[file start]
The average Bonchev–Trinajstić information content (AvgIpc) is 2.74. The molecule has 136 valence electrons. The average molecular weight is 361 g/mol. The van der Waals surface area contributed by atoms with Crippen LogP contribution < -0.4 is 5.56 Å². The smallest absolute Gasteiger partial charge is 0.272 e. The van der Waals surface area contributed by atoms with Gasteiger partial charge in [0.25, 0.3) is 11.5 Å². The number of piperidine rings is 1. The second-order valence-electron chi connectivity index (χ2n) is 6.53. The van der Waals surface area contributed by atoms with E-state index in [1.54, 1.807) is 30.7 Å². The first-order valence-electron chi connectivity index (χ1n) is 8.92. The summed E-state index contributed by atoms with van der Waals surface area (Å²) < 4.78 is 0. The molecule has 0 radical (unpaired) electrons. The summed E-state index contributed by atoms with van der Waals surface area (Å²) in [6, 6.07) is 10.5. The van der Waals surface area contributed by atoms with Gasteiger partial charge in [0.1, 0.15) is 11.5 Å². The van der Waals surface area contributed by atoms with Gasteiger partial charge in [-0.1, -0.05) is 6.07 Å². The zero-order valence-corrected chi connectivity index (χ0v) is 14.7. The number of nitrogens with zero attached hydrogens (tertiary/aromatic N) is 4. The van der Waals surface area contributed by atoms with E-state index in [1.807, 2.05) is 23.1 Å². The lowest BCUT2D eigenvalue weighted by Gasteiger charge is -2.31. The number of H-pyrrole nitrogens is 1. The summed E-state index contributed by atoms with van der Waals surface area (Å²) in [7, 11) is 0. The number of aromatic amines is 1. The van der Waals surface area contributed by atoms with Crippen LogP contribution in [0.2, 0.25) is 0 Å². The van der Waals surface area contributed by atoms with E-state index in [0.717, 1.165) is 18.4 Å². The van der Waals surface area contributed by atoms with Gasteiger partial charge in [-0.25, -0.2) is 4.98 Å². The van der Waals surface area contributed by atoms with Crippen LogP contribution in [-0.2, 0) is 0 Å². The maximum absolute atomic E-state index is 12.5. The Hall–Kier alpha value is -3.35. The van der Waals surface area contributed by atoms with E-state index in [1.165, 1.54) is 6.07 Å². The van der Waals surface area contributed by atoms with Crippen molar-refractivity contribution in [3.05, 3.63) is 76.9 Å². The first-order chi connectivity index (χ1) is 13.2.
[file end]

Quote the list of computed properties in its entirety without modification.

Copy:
The average Bonchev–Trinajstić information content (AvgIpc) is 2.74. The molecule has 136 valence electrons. The average molecular weight is 361 g/mol. The van der Waals surface area contributed by atoms with Crippen LogP contribution < -0.4 is 5.56 Å². The smallest absolute Gasteiger partial charge is 0.272 e. The van der Waals surface area contributed by atoms with Gasteiger partial charge in [0.25, 0.3) is 11.5 Å². The number of piperidine rings is 1. The second-order valence-electron chi connectivity index (χ2n) is 6.53. The van der Waals surface area contributed by atoms with E-state index in [1.54, 1.807) is 30.7 Å². The first-order valence-electron chi connectivity index (χ1n) is 8.92. The summed E-state index contributed by atoms with van der Waals surface area (Å²) < 4.78 is 0. The molecule has 0 radical (unpaired) electrons. The summed E-state index contributed by atoms with van der Waals surface area (Å²) in [6, 6.07) is 10.5. The van der Waals surface area contributed by atoms with Gasteiger partial charge in [0.1, 0.15) is 11.5 Å². The van der Waals surface area contributed by atoms with Gasteiger partial charge in [-0.1, -0.05) is 6.07 Å². The zero-order valence-corrected chi connectivity index (χ0v) is 14.7. The number of nitrogens with zero attached hydrogens (tertiary/aromatic N) is 4. The van der Waals surface area contributed by atoms with E-state index in [1.807, 2.05) is 23.1 Å². The lowest BCUT2D eigenvalue weighted by Gasteiger charge is -2.31. The number of H-pyrrole nitrogens is 1. The summed E-state index contributed by atoms with van der Waals surface area (Å²) in [7, 11) is 0. The number of aromatic amines is 1. The van der Waals surface area contributed by atoms with Crippen LogP contribution in [0.2, 0.25) is 0 Å². The van der Waals surface area contributed by atoms with E-state index in [0.717, 1.165) is 18.4 Å². The van der Waals surface area contributed by atoms with Gasteiger partial charge in [-0.25, -0.2) is 4.98 Å². The van der Waals surface area contributed by atoms with Crippen LogP contribution in [-0.2, 0) is 0 Å². The maximum absolute atomic E-state index is 12.5. The Hall–Kier alpha value is -3.35. The van der Waals surface area contributed by atoms with E-state index in [1.165, 1.54) is 6.07 Å². The van der Waals surface area contributed by atoms with Crippen molar-refractivity contribution in [3.05, 3.63) is 76.9 Å². The first-order chi connectivity index (χ1) is 13.2.